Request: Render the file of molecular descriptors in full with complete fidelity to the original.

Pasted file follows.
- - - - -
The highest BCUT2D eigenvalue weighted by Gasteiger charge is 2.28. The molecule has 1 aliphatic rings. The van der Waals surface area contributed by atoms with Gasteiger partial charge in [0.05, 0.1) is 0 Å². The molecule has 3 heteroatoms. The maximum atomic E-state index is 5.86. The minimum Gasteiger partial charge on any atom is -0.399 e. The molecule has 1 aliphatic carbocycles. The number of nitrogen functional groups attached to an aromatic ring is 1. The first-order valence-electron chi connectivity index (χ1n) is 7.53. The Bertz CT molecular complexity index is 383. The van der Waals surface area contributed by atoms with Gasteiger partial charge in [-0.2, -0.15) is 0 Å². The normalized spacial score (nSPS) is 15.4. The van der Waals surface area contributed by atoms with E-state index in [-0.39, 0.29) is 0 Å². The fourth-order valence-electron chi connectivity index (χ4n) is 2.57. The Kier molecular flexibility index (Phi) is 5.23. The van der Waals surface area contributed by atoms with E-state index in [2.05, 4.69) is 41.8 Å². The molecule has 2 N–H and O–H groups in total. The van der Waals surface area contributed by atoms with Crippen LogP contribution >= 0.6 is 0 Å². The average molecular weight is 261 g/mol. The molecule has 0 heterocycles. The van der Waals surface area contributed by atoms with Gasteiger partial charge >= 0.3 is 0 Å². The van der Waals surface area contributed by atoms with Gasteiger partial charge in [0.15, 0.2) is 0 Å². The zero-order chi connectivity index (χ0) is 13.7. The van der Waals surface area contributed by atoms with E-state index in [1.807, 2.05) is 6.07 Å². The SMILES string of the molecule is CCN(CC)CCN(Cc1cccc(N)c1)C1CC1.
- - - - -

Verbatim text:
The highest BCUT2D eigenvalue weighted by Gasteiger charge is 2.28. The molecule has 1 aliphatic rings. The van der Waals surface area contributed by atoms with Gasteiger partial charge in [0.05, 0.1) is 0 Å². The molecule has 3 heteroatoms. The maximum atomic E-state index is 5.86. The minimum Gasteiger partial charge on any atom is -0.399 e. The molecule has 1 aliphatic carbocycles. The number of nitrogen functional groups attached to an aromatic ring is 1. The first-order valence-electron chi connectivity index (χ1n) is 7.53. The Bertz CT molecular complexity index is 383. The van der Waals surface area contributed by atoms with Gasteiger partial charge in [-0.2, -0.15) is 0 Å². The normalized spacial score (nSPS) is 15.4. The van der Waals surface area contributed by atoms with E-state index in [-0.39, 0.29) is 0 Å². The fourth-order valence-electron chi connectivity index (χ4n) is 2.57. The Kier molecular flexibility index (Phi) is 5.23. The van der Waals surface area contributed by atoms with E-state index in [2.05, 4.69) is 41.8 Å². The molecule has 2 N–H and O–H groups in total. The van der Waals surface area contributed by atoms with Crippen LogP contribution >= 0.6 is 0 Å². The average molecular weight is 261 g/mol. The molecule has 0 heterocycles. The van der Waals surface area contributed by atoms with Gasteiger partial charge >= 0.3 is 0 Å². The van der Waals surface area contributed by atoms with Gasteiger partial charge in [0.15, 0.2) is 0 Å². The zero-order chi connectivity index (χ0) is 13.7. The van der Waals surface area contributed by atoms with E-state index in [1.807, 2.05) is 6.07 Å². The SMILES string of the molecule is CCN(CC)CCN(Cc1cccc(N)c1)C1CC1.